Forwarderlaw commented on a recent case where air freight was improperly delivered on behalf of a forwarder to a commercial warehouse (Uniserve) and not to the intended receiving terminal at the airport. Shortly after its arrival at the warehouse and before it could be located and re-routed to the airport, thieves made off with the cargo. The parties requested a court ruling by a motions judge on a preliminary point of law concerning the application of the BIFA terms to the handling of the goods by the warehouse. The cargo owner naturally claimed that BIFA terms could not apply when the warehouse received the goods due to an error by the trucker who misdelivered the cargo. Go to

The motions judge concluded that the BIFA terms could apply even though the goods had been left with the warehouse by mistake and not pursuant to a contractual arrangement. This conclusion was based upon a factual record before the motions judge that was incomplete. At trial further witnesses testified as to the circumstances of the delivery to the warehouse, and the handling of the cargo and documents after delivery. From this evidence the trial judge concluded that

“. . . it seems to me wholly inappropriate for it to be submitted that I should accept as fact what all the evidence, including that of [other warehouse employees], shows to be false.”

So despite the finding by the first judge, the trial judge was free to draw his own factual conclusions from the evidence before him. He rejected the claim of Uniserve that the BIFA conditions applied, stating:

“None of the different ways in which [Uniserve] claims the protection of BIFA terms can succeed. That is an unsurprising conclusion when one recalls that neither [the shipper] Matrix and Birkart nor [Uniserve] ever intended to contract with each other over this consignment. ”

BIFA terms are most appropriate where there is a contractual relationship between a customer, generally the owner or purchaser of goods or its agent, and a forwarder. The trial judge observed:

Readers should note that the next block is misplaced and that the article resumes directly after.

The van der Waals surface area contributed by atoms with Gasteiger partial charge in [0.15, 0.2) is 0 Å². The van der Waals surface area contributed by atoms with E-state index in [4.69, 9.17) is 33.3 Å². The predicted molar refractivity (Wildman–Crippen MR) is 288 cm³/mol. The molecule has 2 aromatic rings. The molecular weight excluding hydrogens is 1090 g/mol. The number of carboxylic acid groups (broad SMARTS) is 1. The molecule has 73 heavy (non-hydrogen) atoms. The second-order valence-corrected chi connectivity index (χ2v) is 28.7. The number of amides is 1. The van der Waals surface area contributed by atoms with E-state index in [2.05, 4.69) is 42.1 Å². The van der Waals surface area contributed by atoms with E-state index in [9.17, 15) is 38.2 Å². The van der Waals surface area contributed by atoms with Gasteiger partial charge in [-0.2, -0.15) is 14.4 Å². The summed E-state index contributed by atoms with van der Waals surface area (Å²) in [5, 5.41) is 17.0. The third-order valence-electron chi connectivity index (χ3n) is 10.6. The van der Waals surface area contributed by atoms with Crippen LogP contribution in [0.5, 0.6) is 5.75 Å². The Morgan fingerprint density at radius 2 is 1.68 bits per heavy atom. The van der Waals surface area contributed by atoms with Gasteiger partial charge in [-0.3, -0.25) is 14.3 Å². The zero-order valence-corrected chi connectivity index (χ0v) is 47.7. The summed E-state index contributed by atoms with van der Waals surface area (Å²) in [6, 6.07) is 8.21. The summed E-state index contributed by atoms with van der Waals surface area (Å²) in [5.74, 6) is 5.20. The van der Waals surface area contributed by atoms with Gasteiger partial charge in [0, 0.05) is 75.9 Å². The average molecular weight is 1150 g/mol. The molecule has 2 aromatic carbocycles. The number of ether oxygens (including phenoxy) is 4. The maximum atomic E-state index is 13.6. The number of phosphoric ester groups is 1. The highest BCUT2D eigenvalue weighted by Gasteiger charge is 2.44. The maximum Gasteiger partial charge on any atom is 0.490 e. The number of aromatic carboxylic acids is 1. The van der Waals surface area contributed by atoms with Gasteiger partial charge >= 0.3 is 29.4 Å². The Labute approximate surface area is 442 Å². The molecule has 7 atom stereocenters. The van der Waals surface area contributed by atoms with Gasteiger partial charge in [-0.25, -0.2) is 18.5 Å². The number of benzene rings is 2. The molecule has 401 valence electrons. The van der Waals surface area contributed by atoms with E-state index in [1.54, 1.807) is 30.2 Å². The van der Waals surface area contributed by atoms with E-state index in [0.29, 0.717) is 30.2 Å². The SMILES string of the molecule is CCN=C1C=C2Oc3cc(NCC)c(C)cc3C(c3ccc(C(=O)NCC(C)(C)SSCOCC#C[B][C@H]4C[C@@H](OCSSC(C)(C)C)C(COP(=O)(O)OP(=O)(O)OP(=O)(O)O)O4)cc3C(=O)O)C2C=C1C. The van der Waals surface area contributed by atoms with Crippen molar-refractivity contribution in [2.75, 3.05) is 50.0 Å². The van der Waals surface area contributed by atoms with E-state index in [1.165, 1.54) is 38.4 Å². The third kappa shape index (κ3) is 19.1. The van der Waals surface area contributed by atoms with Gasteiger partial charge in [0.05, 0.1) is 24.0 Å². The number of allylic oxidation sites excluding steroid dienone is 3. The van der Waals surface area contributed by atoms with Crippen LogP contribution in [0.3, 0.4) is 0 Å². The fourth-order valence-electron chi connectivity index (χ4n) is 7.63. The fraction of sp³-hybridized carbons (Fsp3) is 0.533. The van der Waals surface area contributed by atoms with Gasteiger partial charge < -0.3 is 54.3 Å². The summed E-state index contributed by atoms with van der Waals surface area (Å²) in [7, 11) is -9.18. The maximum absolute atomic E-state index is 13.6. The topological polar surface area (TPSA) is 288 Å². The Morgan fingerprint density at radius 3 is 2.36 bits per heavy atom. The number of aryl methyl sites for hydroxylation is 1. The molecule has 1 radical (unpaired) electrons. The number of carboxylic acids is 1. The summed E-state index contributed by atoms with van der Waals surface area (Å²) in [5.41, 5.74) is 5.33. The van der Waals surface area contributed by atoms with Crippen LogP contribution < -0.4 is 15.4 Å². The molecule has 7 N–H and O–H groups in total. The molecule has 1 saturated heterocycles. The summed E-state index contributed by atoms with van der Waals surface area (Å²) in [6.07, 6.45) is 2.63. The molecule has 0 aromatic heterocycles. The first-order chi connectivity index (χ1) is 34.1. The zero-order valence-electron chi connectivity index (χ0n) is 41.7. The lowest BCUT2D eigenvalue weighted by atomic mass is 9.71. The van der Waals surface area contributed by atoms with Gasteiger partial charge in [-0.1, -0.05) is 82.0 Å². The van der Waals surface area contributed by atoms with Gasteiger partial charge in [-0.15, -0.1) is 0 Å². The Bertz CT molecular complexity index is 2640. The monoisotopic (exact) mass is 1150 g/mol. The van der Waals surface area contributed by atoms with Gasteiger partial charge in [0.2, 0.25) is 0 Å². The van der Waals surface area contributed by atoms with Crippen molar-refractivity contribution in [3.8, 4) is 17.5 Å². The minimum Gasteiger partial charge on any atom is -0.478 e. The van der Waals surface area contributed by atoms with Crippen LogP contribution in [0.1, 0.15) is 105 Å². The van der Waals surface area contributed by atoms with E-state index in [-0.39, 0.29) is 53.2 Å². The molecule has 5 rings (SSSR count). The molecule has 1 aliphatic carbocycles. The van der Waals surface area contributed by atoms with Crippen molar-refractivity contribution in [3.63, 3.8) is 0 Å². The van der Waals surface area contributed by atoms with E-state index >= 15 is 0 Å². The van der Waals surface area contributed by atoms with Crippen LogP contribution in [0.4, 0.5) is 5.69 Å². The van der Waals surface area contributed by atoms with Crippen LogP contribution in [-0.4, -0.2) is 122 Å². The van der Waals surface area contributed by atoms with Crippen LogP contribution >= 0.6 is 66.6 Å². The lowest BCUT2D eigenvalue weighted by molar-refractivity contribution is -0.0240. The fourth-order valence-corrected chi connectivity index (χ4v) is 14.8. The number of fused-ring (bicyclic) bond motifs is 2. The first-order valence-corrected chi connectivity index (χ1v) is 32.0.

“There is a distinction to be drawn between contracts between a forwarder and its supplier (as distinct from its customer) where forwarders trade on a wide variety of terms depending upon the service requirement. Forwarders trade on RHA terms with hauliers, on what were then NAWK terms with warehouse men, on CMR for international road movement, on FIATA for air movement as well as on BIFA terms when relevant.”

Given the variety of industry terms that could possibly apply, the trial judge was unwilling to imply that the BIFA terms governed the relationship. A similar conclusion was reached by David Hall in his commentary at

Uniserve also claimed that BIFA terms are express terms as a result of a prior course of dealing. After examining the evidence, the judge rejected this claim, commenting that:

“The situation is a long way removed from the dealings over a long period on terms continuously made known by one party to the other which arose in Hardwick Game Farm -v- Suffolk Agricultural Poultry Produces Association [1968] 1 Lloyd’s Rep 547. See especially 571 and 2.”

This interesting judgment also reviewed the law of bailment and burden of proof, which will be the subject of a second Forwarderlaw article.